- Are they really a contractor? AB5 (California), IR35 (UK), and IRS (anywhere in the US) regulations may determine that your “contractor” is actually an employee, no matter what the agreement is between you and the service provider. This can create all kinds of financial liability.
- Make sure you check references for individual contractors as carefully as you would for an employee. They are a single point of failure when they are an individual contractor when it comes either to knowledge or availability.
Individual contractors provide continuity, since you will never be passed onto someone else by definition (they are a one-person shop). Individual contractors have a broad range of rates depending on qualification.
Contracting agencies are lower risk than individual contractors, but are also correspondingly more expensive.
- Agencies handle all the tax headaches and paperwork associated with contracting.
- Contracting agencies typically are insured, where many individual contractors won’t be.
- Agencies will have additional staff to substitute should your normal person not be available. That being said, moving from person to person ends up costing more because of the need to pay for redundant knowledge ramp up.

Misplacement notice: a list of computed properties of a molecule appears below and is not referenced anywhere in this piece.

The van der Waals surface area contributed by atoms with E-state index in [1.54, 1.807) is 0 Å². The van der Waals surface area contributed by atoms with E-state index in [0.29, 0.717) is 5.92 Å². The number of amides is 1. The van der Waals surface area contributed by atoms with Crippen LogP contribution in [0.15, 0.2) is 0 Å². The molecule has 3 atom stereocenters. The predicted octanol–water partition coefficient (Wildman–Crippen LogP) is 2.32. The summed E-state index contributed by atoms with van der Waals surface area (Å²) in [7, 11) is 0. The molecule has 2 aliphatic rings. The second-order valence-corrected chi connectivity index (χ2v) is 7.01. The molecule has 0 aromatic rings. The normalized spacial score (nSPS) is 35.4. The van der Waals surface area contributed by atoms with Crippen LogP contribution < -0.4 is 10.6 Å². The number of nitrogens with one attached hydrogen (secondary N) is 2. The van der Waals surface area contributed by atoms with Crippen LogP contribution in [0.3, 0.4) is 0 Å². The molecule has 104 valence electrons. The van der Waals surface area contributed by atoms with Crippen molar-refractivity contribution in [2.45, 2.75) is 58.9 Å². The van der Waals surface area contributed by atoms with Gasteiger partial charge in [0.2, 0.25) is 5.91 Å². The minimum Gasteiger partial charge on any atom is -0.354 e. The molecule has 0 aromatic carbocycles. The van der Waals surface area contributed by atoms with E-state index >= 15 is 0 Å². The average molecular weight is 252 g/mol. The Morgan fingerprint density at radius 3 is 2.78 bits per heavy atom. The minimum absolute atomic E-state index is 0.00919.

US based accessibility agencies rates range from a low of $80 an hour to a high of $180 an hour. Certified testers and testers with special additional qualifications (graduate degrees, litigation experience, VPAT authoring knowledge) can cost substantially more.
Accessibility testers from established overseas contracting agencies can be found for as little as $20-$25 an hour. If cost is of paramount importance to you, that could be a good way to go. But there are a lot of headaches associated with overseas contracting including:
- Language barriers
- Time zone differences
- Privacy and security for pre-release code
- Establishing test environments
- Facilitating conversations between the testers and design/development teams
- And last but certainly NOT least, finding people with experience with American regulations and attitudes towards disability